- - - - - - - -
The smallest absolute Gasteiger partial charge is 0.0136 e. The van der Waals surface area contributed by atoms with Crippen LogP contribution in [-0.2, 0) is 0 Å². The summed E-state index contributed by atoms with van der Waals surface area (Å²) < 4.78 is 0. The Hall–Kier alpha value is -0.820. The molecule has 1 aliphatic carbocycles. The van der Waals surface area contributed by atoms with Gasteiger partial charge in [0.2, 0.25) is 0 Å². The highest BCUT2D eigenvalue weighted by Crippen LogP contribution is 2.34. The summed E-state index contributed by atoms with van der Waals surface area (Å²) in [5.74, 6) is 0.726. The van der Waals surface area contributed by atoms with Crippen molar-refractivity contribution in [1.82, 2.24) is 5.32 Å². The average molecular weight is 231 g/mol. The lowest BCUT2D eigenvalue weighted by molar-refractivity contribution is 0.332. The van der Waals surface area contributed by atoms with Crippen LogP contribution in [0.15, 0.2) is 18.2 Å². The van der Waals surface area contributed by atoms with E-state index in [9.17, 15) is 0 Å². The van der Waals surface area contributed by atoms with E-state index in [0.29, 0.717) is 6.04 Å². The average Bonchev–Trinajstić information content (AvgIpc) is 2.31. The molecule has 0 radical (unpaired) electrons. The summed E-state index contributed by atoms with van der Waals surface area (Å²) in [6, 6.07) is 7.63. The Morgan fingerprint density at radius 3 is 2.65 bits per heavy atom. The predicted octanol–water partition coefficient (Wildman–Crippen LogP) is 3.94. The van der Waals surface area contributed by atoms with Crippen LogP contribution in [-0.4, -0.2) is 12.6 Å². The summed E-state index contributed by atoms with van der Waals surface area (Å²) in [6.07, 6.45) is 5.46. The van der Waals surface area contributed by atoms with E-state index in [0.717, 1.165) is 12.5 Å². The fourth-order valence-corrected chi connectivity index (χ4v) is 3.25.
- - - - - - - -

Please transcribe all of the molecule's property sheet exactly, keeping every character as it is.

The smallest absolute Gasteiger partial charge is 0.0136 e. The van der Waals surface area contributed by atoms with Crippen LogP contribution in [-0.2, 0) is 0 Å². The summed E-state index contributed by atoms with van der Waals surface area (Å²) < 4.78 is 0. The Hall–Kier alpha value is -0.820. The molecule has 1 aliphatic carbocycles. The van der Waals surface area contributed by atoms with Gasteiger partial charge in [0.2, 0.25) is 0 Å². The highest BCUT2D eigenvalue weighted by Crippen LogP contribution is 2.34. The summed E-state index contributed by atoms with van der Waals surface area (Å²) in [5.74, 6) is 0.726. The van der Waals surface area contributed by atoms with Crippen molar-refractivity contribution in [1.82, 2.24) is 5.32 Å². The average molecular weight is 231 g/mol. The lowest BCUT2D eigenvalue weighted by molar-refractivity contribution is 0.332. The van der Waals surface area contributed by atoms with Crippen LogP contribution in [0.15, 0.2) is 18.2 Å². The van der Waals surface area contributed by atoms with E-state index in [9.17, 15) is 0 Å². The van der Waals surface area contributed by atoms with E-state index in [0.29, 0.717) is 6.04 Å². The average Bonchev–Trinajstić information content (AvgIpc) is 2.31. The molecule has 0 radical (unpaired) electrons. The summed E-state index contributed by atoms with van der Waals surface area (Å²) in [6, 6.07) is 7.63. The Morgan fingerprint density at radius 3 is 2.65 bits per heavy atom. The predicted octanol–water partition coefficient (Wildman–Crippen LogP) is 3.94. The van der Waals surface area contributed by atoms with Crippen LogP contribution in [-0.4, -0.2) is 12.6 Å². The summed E-state index contributed by atoms with van der Waals surface area (Å²) in [6.07, 6.45) is 5.46. The van der Waals surface area contributed by atoms with E-state index in [0.717, 1.165) is 12.5 Å². The fourth-order valence-corrected chi connectivity index (χ4v) is 3.25.